ecently, EU Consumer law has undergone a ‘Fitness Check’ (or REFIT). We thought that checking the fitness for purpose of a body of law would involve revisiting its purpose. This is why we expected to find in the rich REFIT documentation (over 4000 pages of studies and Commission documents) an explicit discourse on the goals of consumer law. Our aim was to connect this discourse to two lines of scholarship: a doctrinal line pointing out that EU consumer law lacks a clear direction and that, to the extent it does have one, it is too strongly geared towards market integration to the detriment of protection of the weakest, and an economically informed approach seeking to formulate a theory of harm that could underpin the enforcement of consumer law, by analogy with the practice in competition law. We agree that a clearer direction and a stronger conceptualisation of what harms the law seeks to protect consumers against would improve EU consumer law. This paper defines a ‘theory of harm’, illustrates what a theory of harm for consumer law could look like and analyses the REFIT documentation in search for elements of such a theory. Our findings are largely disappointing. We looked for something that is not there. The REFIT’s tour de force is to check fitness for purpose without discussing purpose. It does so by adopting a circular approach and defining consumer harm as instances of under-enforcement of the law. This presupposes that all possible harms are already accounted for in the law and only occur when the law is not properly enforced. We uncover an irony instead of a theory of harm. What the REFIT does delineate is a normative space in which to develop a theory of harm for the future. It consists of a virtuous triangle of empowerment, trust and a well-functioning internal market. The REFIT also suggests that an economic-based theory of harm would need to interact with several legal elements. Consumer weakness, empowerment and legitimate expectations constitute ingredients for an economically grounded, behaviourally sensible and legally workable theory of harm.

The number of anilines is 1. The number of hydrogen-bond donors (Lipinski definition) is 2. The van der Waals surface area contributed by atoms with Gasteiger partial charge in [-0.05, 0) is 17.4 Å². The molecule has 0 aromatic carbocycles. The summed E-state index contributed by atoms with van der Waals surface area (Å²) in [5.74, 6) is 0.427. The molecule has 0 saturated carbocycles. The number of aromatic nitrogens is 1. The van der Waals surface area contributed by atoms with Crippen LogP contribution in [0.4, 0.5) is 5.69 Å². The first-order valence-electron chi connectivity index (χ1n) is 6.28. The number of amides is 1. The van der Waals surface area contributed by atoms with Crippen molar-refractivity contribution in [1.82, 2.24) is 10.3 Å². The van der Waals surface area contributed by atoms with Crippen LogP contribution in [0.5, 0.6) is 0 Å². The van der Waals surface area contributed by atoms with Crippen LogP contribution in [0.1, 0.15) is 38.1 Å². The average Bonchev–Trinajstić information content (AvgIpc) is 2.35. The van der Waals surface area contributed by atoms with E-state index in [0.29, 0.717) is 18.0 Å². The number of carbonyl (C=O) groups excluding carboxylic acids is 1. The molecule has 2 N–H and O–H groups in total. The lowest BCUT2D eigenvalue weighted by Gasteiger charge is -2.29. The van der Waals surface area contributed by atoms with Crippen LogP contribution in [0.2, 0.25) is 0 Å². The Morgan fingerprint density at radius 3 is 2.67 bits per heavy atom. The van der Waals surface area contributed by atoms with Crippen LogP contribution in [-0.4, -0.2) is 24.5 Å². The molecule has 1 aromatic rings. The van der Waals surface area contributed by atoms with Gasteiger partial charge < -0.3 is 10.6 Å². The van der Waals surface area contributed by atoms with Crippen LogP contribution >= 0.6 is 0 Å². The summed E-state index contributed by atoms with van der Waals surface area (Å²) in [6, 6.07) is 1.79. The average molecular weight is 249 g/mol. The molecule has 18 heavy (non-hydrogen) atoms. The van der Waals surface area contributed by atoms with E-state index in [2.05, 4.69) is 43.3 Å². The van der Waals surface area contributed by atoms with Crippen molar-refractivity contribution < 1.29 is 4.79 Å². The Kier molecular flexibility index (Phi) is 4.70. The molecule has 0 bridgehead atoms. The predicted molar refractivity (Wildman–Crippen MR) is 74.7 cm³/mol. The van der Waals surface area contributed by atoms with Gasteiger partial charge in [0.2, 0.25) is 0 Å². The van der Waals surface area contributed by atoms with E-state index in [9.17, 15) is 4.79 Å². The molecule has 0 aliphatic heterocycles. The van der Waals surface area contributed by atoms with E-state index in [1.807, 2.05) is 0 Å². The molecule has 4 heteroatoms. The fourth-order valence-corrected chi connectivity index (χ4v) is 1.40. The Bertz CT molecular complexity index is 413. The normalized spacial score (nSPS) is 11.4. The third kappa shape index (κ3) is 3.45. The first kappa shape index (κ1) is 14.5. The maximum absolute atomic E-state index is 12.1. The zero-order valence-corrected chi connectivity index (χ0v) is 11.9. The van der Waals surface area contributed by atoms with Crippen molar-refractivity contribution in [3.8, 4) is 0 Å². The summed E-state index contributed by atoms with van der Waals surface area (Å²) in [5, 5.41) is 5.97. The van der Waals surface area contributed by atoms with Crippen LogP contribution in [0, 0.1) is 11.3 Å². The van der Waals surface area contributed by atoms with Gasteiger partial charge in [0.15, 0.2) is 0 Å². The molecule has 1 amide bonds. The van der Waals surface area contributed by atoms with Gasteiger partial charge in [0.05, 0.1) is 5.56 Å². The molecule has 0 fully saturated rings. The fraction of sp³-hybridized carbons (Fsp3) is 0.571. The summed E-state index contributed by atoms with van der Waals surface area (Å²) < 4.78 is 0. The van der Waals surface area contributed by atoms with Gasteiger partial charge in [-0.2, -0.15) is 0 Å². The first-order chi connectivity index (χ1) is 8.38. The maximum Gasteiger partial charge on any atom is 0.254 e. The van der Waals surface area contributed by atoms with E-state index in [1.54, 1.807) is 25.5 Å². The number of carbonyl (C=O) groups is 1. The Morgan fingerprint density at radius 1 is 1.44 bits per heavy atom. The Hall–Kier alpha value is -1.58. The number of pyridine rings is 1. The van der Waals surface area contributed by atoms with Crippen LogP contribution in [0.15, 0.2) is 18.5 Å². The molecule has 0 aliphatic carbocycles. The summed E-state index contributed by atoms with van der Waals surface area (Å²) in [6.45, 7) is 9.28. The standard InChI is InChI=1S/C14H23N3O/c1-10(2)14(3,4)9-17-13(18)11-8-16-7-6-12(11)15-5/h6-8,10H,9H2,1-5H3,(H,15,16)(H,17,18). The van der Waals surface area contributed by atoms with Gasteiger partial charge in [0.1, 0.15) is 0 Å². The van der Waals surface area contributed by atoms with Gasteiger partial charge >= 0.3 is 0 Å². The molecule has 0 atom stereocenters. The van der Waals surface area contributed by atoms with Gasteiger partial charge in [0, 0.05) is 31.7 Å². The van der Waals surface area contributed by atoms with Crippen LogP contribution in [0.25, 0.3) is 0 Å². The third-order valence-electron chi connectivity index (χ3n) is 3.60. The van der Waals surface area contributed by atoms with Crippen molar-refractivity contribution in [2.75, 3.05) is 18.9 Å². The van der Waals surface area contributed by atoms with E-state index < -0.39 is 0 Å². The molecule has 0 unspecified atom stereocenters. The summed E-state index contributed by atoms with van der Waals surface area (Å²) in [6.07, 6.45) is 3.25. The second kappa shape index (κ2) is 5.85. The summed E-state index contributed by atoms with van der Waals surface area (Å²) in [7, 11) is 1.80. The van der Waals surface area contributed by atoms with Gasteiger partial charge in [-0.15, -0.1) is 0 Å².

|Name||Economic Analysis of Law in European Legal Scholarship|